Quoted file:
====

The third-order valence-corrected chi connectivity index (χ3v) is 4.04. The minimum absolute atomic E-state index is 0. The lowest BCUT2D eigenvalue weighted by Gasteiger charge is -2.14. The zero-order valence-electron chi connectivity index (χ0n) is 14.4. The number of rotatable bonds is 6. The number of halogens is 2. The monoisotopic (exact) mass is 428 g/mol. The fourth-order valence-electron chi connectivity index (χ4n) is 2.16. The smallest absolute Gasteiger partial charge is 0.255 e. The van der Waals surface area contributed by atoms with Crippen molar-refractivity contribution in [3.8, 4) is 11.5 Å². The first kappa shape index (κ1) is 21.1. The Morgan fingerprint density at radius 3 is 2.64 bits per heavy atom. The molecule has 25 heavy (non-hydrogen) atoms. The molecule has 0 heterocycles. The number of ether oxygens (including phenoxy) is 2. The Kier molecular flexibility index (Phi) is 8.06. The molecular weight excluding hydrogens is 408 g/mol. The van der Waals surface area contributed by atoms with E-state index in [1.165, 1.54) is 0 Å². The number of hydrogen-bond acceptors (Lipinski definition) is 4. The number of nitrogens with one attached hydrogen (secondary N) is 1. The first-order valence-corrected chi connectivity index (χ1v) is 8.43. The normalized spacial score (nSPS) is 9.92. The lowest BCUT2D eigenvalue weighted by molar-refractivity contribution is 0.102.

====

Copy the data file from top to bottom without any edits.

The third-order valence-corrected chi connectivity index (χ3v) is 4.04. The minimum absolute atomic E-state index is 0. The lowest BCUT2D eigenvalue weighted by Gasteiger charge is -2.14. The zero-order valence-electron chi connectivity index (χ0n) is 14.4. The number of rotatable bonds is 6. The number of halogens is 2. The monoisotopic (exact) mass is 428 g/mol. The fourth-order valence-electron chi connectivity index (χ4n) is 2.16. The smallest absolute Gasteiger partial charge is 0.255 e. The van der Waals surface area contributed by atoms with Crippen molar-refractivity contribution in [3.8, 4) is 11.5 Å². The first kappa shape index (κ1) is 21.1. The Morgan fingerprint density at radius 3 is 2.64 bits per heavy atom. The molecule has 25 heavy (non-hydrogen) atoms. The molecule has 0 heterocycles. The number of ether oxygens (including phenoxy) is 2. The Kier molecular flexibility index (Phi) is 8.06. The molecular weight excluding hydrogens is 408 g/mol. The van der Waals surface area contributed by atoms with E-state index in [1.165, 1.54) is 0 Å². The number of hydrogen-bond acceptors (Lipinski definition) is 4. The number of nitrogens with one attached hydrogen (secondary N) is 1. The first-order valence-corrected chi connectivity index (χ1v) is 8.43. The normalized spacial score (nSPS) is 9.92. The lowest BCUT2D eigenvalue weighted by molar-refractivity contribution is 0.102.